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Neurosurgery. 2011 Jun;68(6):1724-32; discussion 1732. doi: 10.1227/NEU.0b013e31821144ff.

Physician-owned hospitals, neurosurgeons, and disclosure: lessons from law and the literature.

Author information

1
Department of Neurologic Surgery, Mayo Clinic, Rochester, Minnesota, USA.

Abstract

Physician ownership of hospitals has been a subject of controversy for years. Opponents claim that physician ownership and the hospital profits that result from imaging, laboratory tests, and procedures create a conflict of interest for physicians in providing impartial patient care. Proponents argue that having an ownership stake in a hospital means that physicians can have control over all facets of the patient experience, which leads potentially to better patient satisfaction and outcomes. With passage of health reform legislation, physician-owned specialty hospitals have been under renewed attack and now face more restrictive limitations on their growth and expansion. The following review explores the history of physician-owned specialty hospitals, the controversy surrounding physician ownership, and the scope of neurosurgeon ownership in specialty hospitals and offers 2 models for disclosure of potential conflicts of interest.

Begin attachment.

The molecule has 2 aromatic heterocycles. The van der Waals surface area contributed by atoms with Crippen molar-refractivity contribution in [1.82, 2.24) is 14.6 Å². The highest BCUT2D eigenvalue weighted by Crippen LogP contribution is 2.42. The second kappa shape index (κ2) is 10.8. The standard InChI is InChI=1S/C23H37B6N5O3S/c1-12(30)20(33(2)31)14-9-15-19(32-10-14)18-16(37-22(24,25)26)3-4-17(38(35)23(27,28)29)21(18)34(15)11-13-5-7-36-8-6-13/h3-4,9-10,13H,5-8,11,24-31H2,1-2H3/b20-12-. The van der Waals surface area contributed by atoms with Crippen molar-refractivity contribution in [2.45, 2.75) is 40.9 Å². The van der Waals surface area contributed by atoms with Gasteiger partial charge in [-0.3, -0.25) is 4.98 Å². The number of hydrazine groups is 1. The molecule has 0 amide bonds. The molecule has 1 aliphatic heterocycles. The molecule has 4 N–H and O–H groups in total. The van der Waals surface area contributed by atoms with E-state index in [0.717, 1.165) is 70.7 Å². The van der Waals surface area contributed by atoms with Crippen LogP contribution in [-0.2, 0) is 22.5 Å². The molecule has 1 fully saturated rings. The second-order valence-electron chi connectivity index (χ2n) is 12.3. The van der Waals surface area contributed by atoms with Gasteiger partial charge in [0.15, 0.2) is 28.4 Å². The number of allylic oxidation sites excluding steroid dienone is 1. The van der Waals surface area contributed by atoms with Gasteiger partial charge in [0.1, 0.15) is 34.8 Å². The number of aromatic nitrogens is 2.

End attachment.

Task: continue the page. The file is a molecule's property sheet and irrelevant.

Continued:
PMID:
21336209
DOI:
10.1227/NEU.0b013e31821144ff
[Indexed for MEDLINE]

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